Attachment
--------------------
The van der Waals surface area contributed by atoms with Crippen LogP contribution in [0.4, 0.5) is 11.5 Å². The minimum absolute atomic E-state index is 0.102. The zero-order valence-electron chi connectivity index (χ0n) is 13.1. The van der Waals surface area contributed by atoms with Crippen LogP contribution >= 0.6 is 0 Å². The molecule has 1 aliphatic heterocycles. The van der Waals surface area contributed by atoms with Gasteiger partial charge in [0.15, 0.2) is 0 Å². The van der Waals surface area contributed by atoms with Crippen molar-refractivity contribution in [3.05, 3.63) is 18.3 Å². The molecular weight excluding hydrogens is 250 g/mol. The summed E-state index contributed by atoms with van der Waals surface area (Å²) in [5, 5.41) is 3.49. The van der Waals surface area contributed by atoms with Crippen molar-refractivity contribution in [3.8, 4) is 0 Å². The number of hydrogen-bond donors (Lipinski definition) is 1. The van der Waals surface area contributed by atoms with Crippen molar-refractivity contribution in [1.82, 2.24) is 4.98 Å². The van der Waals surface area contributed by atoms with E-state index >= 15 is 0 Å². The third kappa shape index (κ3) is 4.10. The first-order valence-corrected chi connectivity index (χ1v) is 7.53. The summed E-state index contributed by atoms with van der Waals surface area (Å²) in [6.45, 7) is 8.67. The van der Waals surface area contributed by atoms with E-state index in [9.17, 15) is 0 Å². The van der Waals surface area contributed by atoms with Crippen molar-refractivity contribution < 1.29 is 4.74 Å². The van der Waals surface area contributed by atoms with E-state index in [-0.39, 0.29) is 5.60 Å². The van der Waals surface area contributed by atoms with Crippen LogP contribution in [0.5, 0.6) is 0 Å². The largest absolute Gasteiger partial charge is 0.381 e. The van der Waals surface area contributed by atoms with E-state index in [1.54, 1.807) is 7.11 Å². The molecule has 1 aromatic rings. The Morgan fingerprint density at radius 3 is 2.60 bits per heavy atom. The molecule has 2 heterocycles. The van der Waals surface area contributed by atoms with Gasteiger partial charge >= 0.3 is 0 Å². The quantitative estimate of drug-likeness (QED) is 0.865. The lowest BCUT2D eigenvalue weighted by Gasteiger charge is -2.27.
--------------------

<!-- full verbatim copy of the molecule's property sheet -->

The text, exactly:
The van der Waals surface area contributed by atoms with Crippen LogP contribution in [0.4, 0.5) is 11.5 Å². The minimum absolute atomic E-state index is 0.102. The zero-order valence-electron chi connectivity index (χ0n) is 13.1. The van der Waals surface area contributed by atoms with Crippen LogP contribution >= 0.6 is 0 Å². The molecule has 1 aliphatic heterocycles. The van der Waals surface area contributed by atoms with Gasteiger partial charge in [0.15, 0.2) is 0 Å². The van der Waals surface area contributed by atoms with Crippen molar-refractivity contribution in [3.05, 3.63) is 18.3 Å². The molecular weight excluding hydrogens is 250 g/mol. The summed E-state index contributed by atoms with van der Waals surface area (Å²) in [5, 5.41) is 3.49. The van der Waals surface area contributed by atoms with Crippen molar-refractivity contribution in [3.8, 4) is 0 Å². The number of hydrogen-bond donors (Lipinski definition) is 1. The van der Waals surface area contributed by atoms with Crippen molar-refractivity contribution in [1.82, 2.24) is 4.98 Å². The van der Waals surface area contributed by atoms with E-state index >= 15 is 0 Å². The third kappa shape index (κ3) is 4.10. The first-order valence-corrected chi connectivity index (χ1v) is 7.53. The summed E-state index contributed by atoms with van der Waals surface area (Å²) in [6.45, 7) is 8.67. The van der Waals surface area contributed by atoms with E-state index in [9.17, 15) is 0 Å². The van der Waals surface area contributed by atoms with Crippen molar-refractivity contribution < 1.29 is 4.74 Å². The van der Waals surface area contributed by atoms with E-state index in [-0.39, 0.29) is 5.60 Å². The van der Waals surface area contributed by atoms with Crippen LogP contribution in [0.5, 0.6) is 0 Å². The largest absolute Gasteiger partial charge is 0.381 e. The van der Waals surface area contributed by atoms with E-state index in [1.54, 1.807) is 7.11 Å². The molecule has 1 aromatic rings. The Morgan fingerprint density at radius 3 is 2.60 bits per heavy atom. The molecule has 2 heterocycles. The van der Waals surface area contributed by atoms with Gasteiger partial charge >= 0.3 is 0 Å². The quantitative estimate of drug-likeness (QED) is 0.865. The lowest BCUT2D eigenvalue weighted by Gasteiger charge is -2.27.